Nathaniel looked up to meet the Warden-Commander’s gaze again.  “I came here to - I thought I was going to kill you, but then I realized all I wanted was to reclaim some of my family’s things.  It is all I have left.” The words left a bitter taste in his mouth

“I’m sorry,” the Warden-Commander said softly, “You do not belong in this cell.”

“I- What? ” Her words caught him off guard.  He was prepared for a public hanging, not an apology. “I just told you that I want you dead.”

“I heard you.”  She moved to unlock the door to his cell.  “I think I would want someone to blame, too.  I’m not that person, but I understand why you would think so.”

“You’re just letting me go?”  Nathaniel remained in the cell despite the door being open.

“Not quite.  I understand you were difficult to apprehend.”

“I am not without skills,” Nathaniel answered, uncertain where this conversation could possibly lead, “My time spent abroad was not chasing skirts and drinking wine.”

“Then it is lucky for you that the Wardens are not currently in need of a skirt-chaser.”

“Pardon?”

“I am conscripting you.”  It was another matter-of-fact answer from the woman, as if her reasoning was clear as day, despite the fact that it made no sense.

“No. I refuse,”  Nathaniel protested, indignant, “I would rather die.”

“You might die, anyway.  The Joining often claims the lives of our recruits,” she explained, “But I am not foolish enough to believe that every Howe is the same, and I do not wish you hanged for no reason.  Don’t you want a chance to start over? To bring some honor back to your family?”

“I.. don’t know.” For a brief moment he allowed the anger and bitterness to fizzle away, truly considering the offer before he spoke  “I might try to kill you again. Do you like having Wardens who want you dead?”

The Warden-Commander smirked, dropping her hands to her sides. “We have been alone in this dungeon for a while now.  I am unarmed and I just let you out of your cell.” She motioned to the door with her hand. “If you really wanted to kill me, and if you are as skilled as my men tell me you are, you would have done so already.”

“A bold assumption,” Nathaniel remarked dryly, though he knew that she was right.  It was easy to fantasize about getting revenge on the big bad Grey Warden who killed his father and invaded his home.  It was much harder to stand across from a young woman who offered him mercy and feel the same. She was a person just as he was and just as his father was.  It was possible that she, too, could have done no more than what she believed was necessary. The Warden-Commander offered him the benefit of the doubt, and he felt obliged to give her the same courtesy, as much as he resented it.

“I’ll do it,” he asserted, with a nod of the head, even as his stomach churned.  

“Good, I’ll get Seneschal Varel, and we can start the ritual as soon as he is able.”

It was not long before the Warden-Commander returned and escorted Nathaniel to the throne room, where the Seneschal  stood by the fire pit holding a large silver chalice. Several other wardens who he had not seen yet lined the hall as well, eyeing him with what appeared to be a mixture of suspicion and concern.  It was more than a little unnerving.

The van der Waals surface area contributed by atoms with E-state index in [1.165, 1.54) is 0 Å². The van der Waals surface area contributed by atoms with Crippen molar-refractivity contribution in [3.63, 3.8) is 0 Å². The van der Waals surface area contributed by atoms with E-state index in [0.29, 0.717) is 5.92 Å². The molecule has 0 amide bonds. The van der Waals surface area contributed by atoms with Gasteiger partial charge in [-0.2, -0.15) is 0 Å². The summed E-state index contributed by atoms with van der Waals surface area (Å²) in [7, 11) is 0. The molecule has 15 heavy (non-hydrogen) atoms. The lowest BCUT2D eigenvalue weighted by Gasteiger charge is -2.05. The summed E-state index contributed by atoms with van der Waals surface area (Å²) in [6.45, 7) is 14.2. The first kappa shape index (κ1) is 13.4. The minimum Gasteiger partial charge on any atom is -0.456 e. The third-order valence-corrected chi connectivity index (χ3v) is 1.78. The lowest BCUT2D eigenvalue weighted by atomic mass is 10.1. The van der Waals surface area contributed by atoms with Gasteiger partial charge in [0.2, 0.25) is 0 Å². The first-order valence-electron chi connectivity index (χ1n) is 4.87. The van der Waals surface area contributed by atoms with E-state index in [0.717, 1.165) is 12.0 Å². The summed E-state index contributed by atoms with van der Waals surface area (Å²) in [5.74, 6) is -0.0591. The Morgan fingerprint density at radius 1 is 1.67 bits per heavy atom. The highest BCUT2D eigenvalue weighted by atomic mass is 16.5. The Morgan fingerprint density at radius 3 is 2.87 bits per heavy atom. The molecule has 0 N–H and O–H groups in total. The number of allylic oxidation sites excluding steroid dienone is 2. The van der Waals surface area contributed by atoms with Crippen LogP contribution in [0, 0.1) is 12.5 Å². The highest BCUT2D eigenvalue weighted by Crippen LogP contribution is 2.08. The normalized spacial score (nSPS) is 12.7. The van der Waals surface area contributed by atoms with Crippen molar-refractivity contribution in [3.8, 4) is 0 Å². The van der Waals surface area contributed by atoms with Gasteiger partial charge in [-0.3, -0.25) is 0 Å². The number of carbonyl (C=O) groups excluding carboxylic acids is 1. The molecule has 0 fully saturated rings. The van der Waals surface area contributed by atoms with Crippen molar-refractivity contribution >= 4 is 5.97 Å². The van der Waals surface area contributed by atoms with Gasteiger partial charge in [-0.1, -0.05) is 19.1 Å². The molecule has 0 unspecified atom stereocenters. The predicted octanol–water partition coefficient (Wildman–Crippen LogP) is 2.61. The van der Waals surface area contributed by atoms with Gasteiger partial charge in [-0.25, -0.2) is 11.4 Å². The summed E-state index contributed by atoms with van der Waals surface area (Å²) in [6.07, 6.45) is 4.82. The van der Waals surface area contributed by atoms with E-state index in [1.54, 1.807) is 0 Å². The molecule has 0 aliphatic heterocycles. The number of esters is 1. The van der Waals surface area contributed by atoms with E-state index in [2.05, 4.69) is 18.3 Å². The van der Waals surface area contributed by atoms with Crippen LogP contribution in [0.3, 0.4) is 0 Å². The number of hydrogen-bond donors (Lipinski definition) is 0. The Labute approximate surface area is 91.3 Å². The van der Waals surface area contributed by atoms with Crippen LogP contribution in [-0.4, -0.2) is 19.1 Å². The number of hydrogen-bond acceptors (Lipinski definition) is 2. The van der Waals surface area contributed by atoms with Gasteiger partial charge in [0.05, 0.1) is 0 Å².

Nathaniel walked forward to stand by one other recruit, his features sharpened by the light of the shadows. The Seneschal began by explaining the purpose of the Joining.  The ritual was held to induct new members into the ranks of the Warden Order, and it required that recruits drink of darkspawn and archdemon blood enchanted with lyrium. It was the source of the Wardens’ power and immunity to the Taint, but it was also their demise if they were not strong enough to withstand the corruption.  In the end, it would kill him anyway.

The Wardens in the hall began to speak in unison. “Join us brothers and sisters.  Join us in the shadows where we stand vigilant. Join us as we carry our duty that cannot be forsworn. And should you perish, know that your sacrifice will not be forgotten, and that one day we will join you.”

“Ser Brendon, please step forward,” the Seneschal said and a young Templar approached, taking the chalice into his hands, “From this day forth, you are a Grey Warden.”

The Templar drank from the chalice and returned it to the Seneschal.  For a moment, the hall stood in silence, watching and waiting to see if the man would survive.  Suddenly, he fell forward clutching at his throat and gasping for air. The Wardens in the hall watched on, some of them bowing their heads sorrowfully as Ser Brendon stilled, lifeless on the floor.  The Warden-Commander offered her apologies to the now-dead Templar and turned her gaze to Nathaniel.

“Nathaniel Howe, please step forward,” The Seneschal announced, his voice hoarse at the loss of the other recruit.  Nathaniel inhaled sharply, attempting to calm his nerves, and took hold of the chalice. It was the moment of truth - would he die as the other recruit, his punishment for theft finalized?  Or would he live, and have the chance to be a Howe that history may be proud of once again? He did not realize how badly he wished for the latter until he drew the chalice to his lips, taking a small drink of the thick, dark liquid.

The last thing Nathaniel heard before his consciousness faded, were the Seneschal’s words, sounding if they were shouted across a great distance.

“From this day forth, Nathaniel, you are a Grey Warden.”